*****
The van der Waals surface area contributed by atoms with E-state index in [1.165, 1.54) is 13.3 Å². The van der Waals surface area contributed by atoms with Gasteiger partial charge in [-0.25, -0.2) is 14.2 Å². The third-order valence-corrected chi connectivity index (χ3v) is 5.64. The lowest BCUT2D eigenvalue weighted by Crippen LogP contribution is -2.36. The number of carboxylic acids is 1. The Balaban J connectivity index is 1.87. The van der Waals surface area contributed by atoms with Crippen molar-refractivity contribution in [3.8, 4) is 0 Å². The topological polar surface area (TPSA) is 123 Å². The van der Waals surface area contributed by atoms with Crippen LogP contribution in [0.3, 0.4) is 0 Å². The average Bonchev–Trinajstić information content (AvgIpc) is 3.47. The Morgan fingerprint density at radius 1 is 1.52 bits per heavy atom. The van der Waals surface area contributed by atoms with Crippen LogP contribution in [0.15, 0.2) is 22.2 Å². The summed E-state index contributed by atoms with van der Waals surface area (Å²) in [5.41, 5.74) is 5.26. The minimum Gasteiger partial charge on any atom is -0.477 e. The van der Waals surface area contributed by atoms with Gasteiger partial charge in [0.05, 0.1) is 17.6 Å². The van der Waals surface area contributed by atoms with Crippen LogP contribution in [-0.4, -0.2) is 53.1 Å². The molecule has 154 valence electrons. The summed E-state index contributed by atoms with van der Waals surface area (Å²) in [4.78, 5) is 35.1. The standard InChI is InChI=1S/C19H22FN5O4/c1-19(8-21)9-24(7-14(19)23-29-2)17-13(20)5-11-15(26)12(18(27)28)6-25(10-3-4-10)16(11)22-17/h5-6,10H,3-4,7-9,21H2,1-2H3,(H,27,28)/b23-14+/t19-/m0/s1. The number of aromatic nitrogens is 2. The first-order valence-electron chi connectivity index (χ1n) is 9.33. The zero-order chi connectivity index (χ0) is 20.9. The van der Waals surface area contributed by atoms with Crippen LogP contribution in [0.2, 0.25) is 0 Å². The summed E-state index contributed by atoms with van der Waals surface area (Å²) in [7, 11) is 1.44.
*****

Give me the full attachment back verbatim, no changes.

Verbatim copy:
The van der Waals surface area contributed by atoms with E-state index in [1.165, 1.54) is 13.3 Å². The van der Waals surface area contributed by atoms with Gasteiger partial charge in [-0.25, -0.2) is 14.2 Å². The third-order valence-corrected chi connectivity index (χ3v) is 5.64. The lowest BCUT2D eigenvalue weighted by Crippen LogP contribution is -2.36. The number of carboxylic acids is 1. The Balaban J connectivity index is 1.87. The van der Waals surface area contributed by atoms with Crippen molar-refractivity contribution in [3.8, 4) is 0 Å². The topological polar surface area (TPSA) is 123 Å². The van der Waals surface area contributed by atoms with Crippen LogP contribution in [0.3, 0.4) is 0 Å². The average Bonchev–Trinajstić information content (AvgIpc) is 3.47. The Morgan fingerprint density at radius 1 is 1.52 bits per heavy atom. The van der Waals surface area contributed by atoms with Crippen LogP contribution in [0.15, 0.2) is 22.2 Å². The summed E-state index contributed by atoms with van der Waals surface area (Å²) in [5.41, 5.74) is 5.26. The minimum Gasteiger partial charge on any atom is -0.477 e. The van der Waals surface area contributed by atoms with Gasteiger partial charge in [0.05, 0.1) is 17.6 Å². The van der Waals surface area contributed by atoms with Crippen LogP contribution in [-0.4, -0.2) is 53.1 Å². The molecule has 154 valence electrons. The summed E-state index contributed by atoms with van der Waals surface area (Å²) in [4.78, 5) is 35.1. The standard InChI is InChI=1S/C19H22FN5O4/c1-19(8-21)9-24(7-14(19)23-29-2)17-13(20)5-11-15(26)12(18(27)28)6-25(10-3-4-10)16(11)22-17/h5-6,10H,3-4,7-9,21H2,1-2H3,(H,27,28)/b23-14+/t19-/m0/s1. The number of aromatic nitrogens is 2. The first-order valence-electron chi connectivity index (χ1n) is 9.33. The zero-order chi connectivity index (χ0) is 20.9. The van der Waals surface area contributed by atoms with Crippen LogP contribution in [0.2, 0.25) is 0 Å². The summed E-state index contributed by atoms with van der Waals surface area (Å²) in [7, 11) is 1.44.